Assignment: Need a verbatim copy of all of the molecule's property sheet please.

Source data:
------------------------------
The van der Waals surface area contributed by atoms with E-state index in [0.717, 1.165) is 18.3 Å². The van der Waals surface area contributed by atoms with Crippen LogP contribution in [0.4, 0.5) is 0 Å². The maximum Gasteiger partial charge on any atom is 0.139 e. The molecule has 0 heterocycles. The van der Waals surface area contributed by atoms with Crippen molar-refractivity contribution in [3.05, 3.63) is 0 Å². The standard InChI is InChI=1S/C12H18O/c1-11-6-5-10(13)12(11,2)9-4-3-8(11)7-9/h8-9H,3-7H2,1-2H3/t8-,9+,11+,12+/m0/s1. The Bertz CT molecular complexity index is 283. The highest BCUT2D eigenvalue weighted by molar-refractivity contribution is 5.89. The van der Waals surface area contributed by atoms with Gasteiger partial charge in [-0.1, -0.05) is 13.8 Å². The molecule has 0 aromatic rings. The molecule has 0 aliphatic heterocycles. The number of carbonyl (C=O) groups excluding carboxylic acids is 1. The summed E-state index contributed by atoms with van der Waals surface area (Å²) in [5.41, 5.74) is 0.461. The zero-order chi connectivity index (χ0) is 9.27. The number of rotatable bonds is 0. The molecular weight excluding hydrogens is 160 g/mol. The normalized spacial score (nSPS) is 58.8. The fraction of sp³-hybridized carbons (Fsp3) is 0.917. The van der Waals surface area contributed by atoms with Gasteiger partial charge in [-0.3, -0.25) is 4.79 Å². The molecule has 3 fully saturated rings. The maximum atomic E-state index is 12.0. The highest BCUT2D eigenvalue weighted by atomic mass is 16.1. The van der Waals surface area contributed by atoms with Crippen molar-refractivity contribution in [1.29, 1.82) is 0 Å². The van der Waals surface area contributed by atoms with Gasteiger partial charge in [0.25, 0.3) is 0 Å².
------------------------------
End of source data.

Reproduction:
The van der Waals surface area contributed by atoms with E-state index in [0.717, 1.165) is 18.3 Å². The van der Waals surface area contributed by atoms with Crippen LogP contribution in [0.4, 0.5) is 0 Å². The maximum Gasteiger partial charge on any atom is 0.139 e. The molecule has 0 heterocycles. The van der Waals surface area contributed by atoms with Crippen molar-refractivity contribution in [3.05, 3.63) is 0 Å². The standard InChI is InChI=1S/C12H18O/c1-11-6-5-10(13)12(11,2)9-4-3-8(11)7-9/h8-9H,3-7H2,1-2H3/t8-,9+,11+,12+/m0/s1. The Bertz CT molecular complexity index is 283. The highest BCUT2D eigenvalue weighted by molar-refractivity contribution is 5.89. The van der Waals surface area contributed by atoms with Gasteiger partial charge in [-0.1, -0.05) is 13.8 Å². The molecule has 0 aromatic rings. The molecule has 0 aliphatic heterocycles. The number of carbonyl (C=O) groups excluding carboxylic acids is 1. The summed E-state index contributed by atoms with van der Waals surface area (Å²) in [5.41, 5.74) is 0.461. The zero-order chi connectivity index (χ0) is 9.27. The number of rotatable bonds is 0. The molecular weight excluding hydrogens is 160 g/mol. The normalized spacial score (nSPS) is 58.8. The fraction of sp³-hybridized carbons (Fsp3) is 0.917. The van der Waals surface area contributed by atoms with Gasteiger partial charge in [-0.3, -0.25) is 4.79 Å². The molecule has 3 fully saturated rings. The maximum atomic E-state index is 12.0. The highest BCUT2D eigenvalue weighted by atomic mass is 16.1. The van der Waals surface area contributed by atoms with Crippen molar-refractivity contribution in [1.29, 1.82) is 0 Å². The van der Waals surface area contributed by atoms with Gasteiger partial charge in [0.25, 0.3) is 0 Å².